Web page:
Uncertainties in Ray-Tracing Tomography Models Used for Sub-Basalt Seismic Imaging

O. G. Sanford* (Corresponding Author), R. W. Hobbs, R. J. Brown, N. Schofield

*Corresponding author for this work

Research output: Contribution to journalArticlepeer-review

Abstract

Sequences of buried basalt lavas found along continental margins may be associated with hydrocarbon deposits. However, they have heterogeneous velocity and density structures that degrade seismic imaging of basalt and sub-basalt structures and make them difficult to interpret. Hence, ray-tracing tomography is commonly performed on long-offset data to provide a velocity model as an aid, for advanced processing such as pre-stack migration, or as a starting point for full-waveform inversion. This is based on the assumption that at low-frequencies, the basalt sequence may be approximated by a single layer with a simple velocity gradient, which generates a turning wave refraction whose travel-time can be inverted to give both the velocity and thickness of the basalt layer. In this study, we generate synthetic long-offset data from a geologically constrained basalt model and perform subsequent ray-tracing inversion to provide an insight into the uncertainties that may be present by following this tomographic approach. By using Monte-Carlo analysis, we show that the thickness of the basalt layer may be under or over-estimated when compared to the true thickness, indicating that simple ray-tracing based on the assumption of turning rays is not appropriate when considering long-offset refractions from data over regions affected by extrusive basalt sequences.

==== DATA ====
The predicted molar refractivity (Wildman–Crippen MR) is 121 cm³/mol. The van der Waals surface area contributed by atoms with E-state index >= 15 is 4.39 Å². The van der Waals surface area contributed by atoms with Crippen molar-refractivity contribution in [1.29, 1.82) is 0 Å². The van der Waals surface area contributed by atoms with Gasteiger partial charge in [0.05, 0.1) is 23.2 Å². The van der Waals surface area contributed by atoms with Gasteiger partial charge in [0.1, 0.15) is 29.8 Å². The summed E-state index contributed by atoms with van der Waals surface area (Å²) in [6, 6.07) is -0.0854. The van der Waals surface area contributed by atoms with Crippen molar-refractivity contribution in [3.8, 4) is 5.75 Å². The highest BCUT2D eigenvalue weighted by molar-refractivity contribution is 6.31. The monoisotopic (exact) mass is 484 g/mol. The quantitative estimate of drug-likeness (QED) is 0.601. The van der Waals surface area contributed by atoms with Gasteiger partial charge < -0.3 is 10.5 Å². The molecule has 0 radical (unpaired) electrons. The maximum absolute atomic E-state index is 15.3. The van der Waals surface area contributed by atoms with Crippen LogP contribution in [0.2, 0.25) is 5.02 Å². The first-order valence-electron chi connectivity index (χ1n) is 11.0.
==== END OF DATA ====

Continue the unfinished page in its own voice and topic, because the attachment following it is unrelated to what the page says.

Original languageEnglish
JournalPure and Applied Geophysics
Early online date5 Dec 2022
DOIs
Publication statusE-pub ahead of print - 5 Dec 2022

Keywords

  • Seismic
  • modelling
  • sub-basalt
  • ray-tracing

Fingerprint

Dive into the research topics of 'Uncertainties in Ray-Tracing Tomography Models Used for Sub-Basalt Seismic Imaging'. Together they form a unique fingerprint.

Cite this